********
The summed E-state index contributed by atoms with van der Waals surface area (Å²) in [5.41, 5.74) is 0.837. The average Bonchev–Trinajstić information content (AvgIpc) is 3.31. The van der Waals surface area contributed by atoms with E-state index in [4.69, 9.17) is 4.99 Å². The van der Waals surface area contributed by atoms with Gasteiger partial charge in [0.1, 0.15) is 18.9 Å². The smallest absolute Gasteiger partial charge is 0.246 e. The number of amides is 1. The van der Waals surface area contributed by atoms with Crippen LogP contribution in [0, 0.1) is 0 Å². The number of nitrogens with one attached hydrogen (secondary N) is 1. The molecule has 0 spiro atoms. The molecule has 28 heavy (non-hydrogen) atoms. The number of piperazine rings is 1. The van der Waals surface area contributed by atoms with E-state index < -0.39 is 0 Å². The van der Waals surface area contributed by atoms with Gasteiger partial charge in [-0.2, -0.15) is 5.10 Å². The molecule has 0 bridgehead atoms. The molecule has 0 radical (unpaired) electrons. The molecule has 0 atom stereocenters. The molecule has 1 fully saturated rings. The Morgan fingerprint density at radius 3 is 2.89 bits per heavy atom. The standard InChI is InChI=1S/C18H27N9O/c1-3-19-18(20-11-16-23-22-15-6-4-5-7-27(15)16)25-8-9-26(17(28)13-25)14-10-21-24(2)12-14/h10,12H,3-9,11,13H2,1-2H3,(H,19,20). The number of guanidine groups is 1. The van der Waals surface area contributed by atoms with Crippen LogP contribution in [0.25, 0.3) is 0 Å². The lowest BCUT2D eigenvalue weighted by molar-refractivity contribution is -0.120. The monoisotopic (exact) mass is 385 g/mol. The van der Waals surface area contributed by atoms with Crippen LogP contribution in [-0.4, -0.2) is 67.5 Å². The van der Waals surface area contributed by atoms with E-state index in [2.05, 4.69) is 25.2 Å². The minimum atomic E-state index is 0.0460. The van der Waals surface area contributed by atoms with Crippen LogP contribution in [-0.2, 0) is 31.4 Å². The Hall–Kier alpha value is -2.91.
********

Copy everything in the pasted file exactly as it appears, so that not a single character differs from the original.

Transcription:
The summed E-state index contributed by atoms with van der Waals surface area (Å²) in [5.41, 5.74) is 0.837. The average Bonchev–Trinajstić information content (AvgIpc) is 3.31. The van der Waals surface area contributed by atoms with E-state index in [4.69, 9.17) is 4.99 Å². The van der Waals surface area contributed by atoms with Gasteiger partial charge in [0.1, 0.15) is 18.9 Å². The smallest absolute Gasteiger partial charge is 0.246 e. The number of amides is 1. The van der Waals surface area contributed by atoms with Crippen LogP contribution in [0, 0.1) is 0 Å². The number of nitrogens with one attached hydrogen (secondary N) is 1. The molecule has 0 spiro atoms. The molecule has 28 heavy (non-hydrogen) atoms. The number of piperazine rings is 1. The van der Waals surface area contributed by atoms with E-state index < -0.39 is 0 Å². The van der Waals surface area contributed by atoms with Gasteiger partial charge in [-0.2, -0.15) is 5.10 Å². The molecule has 0 bridgehead atoms. The molecule has 0 radical (unpaired) electrons. The molecule has 0 atom stereocenters. The molecule has 1 fully saturated rings. The Morgan fingerprint density at radius 3 is 2.89 bits per heavy atom. The standard InChI is InChI=1S/C18H27N9O/c1-3-19-18(20-11-16-23-22-15-6-4-5-7-27(15)16)25-8-9-26(17(28)13-25)14-10-21-24(2)12-14/h10,12H,3-9,11,13H2,1-2H3,(H,19,20). The number of guanidine groups is 1. The van der Waals surface area contributed by atoms with Crippen LogP contribution in [0.25, 0.3) is 0 Å². The lowest BCUT2D eigenvalue weighted by molar-refractivity contribution is -0.120. The monoisotopic (exact) mass is 385 g/mol. The van der Waals surface area contributed by atoms with Crippen LogP contribution in [-0.4, -0.2) is 67.5 Å². The van der Waals surface area contributed by atoms with E-state index in [2.05, 4.69) is 25.2 Å². The minimum atomic E-state index is 0.0460. The van der Waals surface area contributed by atoms with Crippen LogP contribution in [-0.2, 0) is 31.4 Å². The Hall–Kier alpha value is -2.91.